Remember Julia for all that she was


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When I got the call from Charley early Tuesday morning, all I could do was pace frantically back and forth through my house, shrieking, “No, no no!!!”

Our Julia was gone.

She lost her life in a car crash… here one moment, gone the next.

I know that I am heartbroken. I cannot even begin to imagine what her family and friends are going through. My most deeply sincere condolances over your unimaginable loss.

Julia came to the Express about three years ago, starting as the city council and school board reporter, and quickly took on more duties — feature writing, composing the classified ads section and more recently, poised to step into my job this Friday.

All of us at the Express office are crushed. We cared about her, we are all grieving for her and we’ll never forget her.

Many people here in town knew her. She was a true home-girl. She went to Winters schools and graduated as a valedictorian in 2008. She went on to graduate from UC Berkeley in 2013. How a brilliant young woman like this came to work for the Express can only be somewhere between a gift and a miracle.

For those who only knew Julia through her stories in the Express or saw her busily taking notes at meetings, I feel compelled to tell you about her, because Winters lost someone very special on Monday.

Julia was a bit of an enigma. She had a sparkling, dark, wry wit and a photographic memory.  Her fortitude was impressive. If she didn’t agree with you, she didn’t have any hesitation to say so. And believe me, Julia had some strong opinions and wasn’t afraid to defend them, intelligently and earnestly.

Julia was her own person. She made no attempt to “be like everyone else.” She knew her own path and was unafraid to follow it.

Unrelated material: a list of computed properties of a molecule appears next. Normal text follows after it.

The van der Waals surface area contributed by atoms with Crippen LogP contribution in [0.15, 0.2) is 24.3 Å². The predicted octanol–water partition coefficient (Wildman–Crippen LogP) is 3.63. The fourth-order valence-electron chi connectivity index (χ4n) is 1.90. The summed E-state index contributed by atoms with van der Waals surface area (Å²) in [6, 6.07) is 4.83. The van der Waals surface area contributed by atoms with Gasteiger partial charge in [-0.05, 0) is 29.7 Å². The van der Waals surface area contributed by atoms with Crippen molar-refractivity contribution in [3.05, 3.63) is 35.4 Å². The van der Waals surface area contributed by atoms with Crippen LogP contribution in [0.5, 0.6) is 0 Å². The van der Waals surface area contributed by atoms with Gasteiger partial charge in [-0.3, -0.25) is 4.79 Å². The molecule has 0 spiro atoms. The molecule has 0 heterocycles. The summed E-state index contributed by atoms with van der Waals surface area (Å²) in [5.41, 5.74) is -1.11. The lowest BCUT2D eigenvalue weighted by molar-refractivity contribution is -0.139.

She was a quirky girl too She’d wear a heavy coat to the office, even when the rest of us were in tank tops, and bring big bowls of salad for a mid-morning meal, crunching away and writing her stories at the same time. 

She stepped in to take a spot on our Fabulous Fibunacci trivia team this year, and more than pulled her weight with us more experienced folk. With Julia’s knowledge of all sorts of things us “over 50” team members didn’t know, she played a key role in our repeat victory. She told me she’d participated before but never on a winning team, and I handed her the trophy just after the event and took her photo… she was beaming.

Here at the office, we didn’t always see the joyful side of Julia because she was always dilligently getting her work done. But when Julia smiled, it was like a beam of sunshine coming through dark skies. Her smile, her laugh, her offbeat humor… I will cherish these memories of Julia my entire life.

The single most unpleasant part of my job is writing stories like the one on today’s front page, and going to press amid crushing grief, heartache and shock. It seems harsh to do so, but I have a slightly different perspective. The biggest reason for publishing such tragic stories is because here in our community, that person mattered. A lot.

One of the ironies is that I assumed my very last story I’d write for the Express was coverage of Memorial Day services. That seemed quite a befitting end to my career. But Julia’s death as my final story, well, it adds a crushing layer of grief over an already unpleasant and difficult situation.

I additionally assumed that I’d written my last column a couple weeks ago. I’d already said goodbye, in print, and that, as they say, is that.

However, I couldn’t just bow out quietly without acknowledging this immense loss to our community .

My heart goes out to her family. There literally just aren’t words. I have only known a fraction of all this wonderful young woman was.

Witty, brilliant, sweet Julia… I grieve for you and will miss you more than you could possibly know. May the trails you run in heaven be pleasant, beautiful and free of all pain and sadness.

Yes, little Julia… you mattered. Oh, how you mattered. So very much.

  1. An exceptional column from an exceptional writer about an exceptional young woman. Miss you already.

  2. An exceptional column from an exceptional writer about an exceptional young woman. Miss you already.

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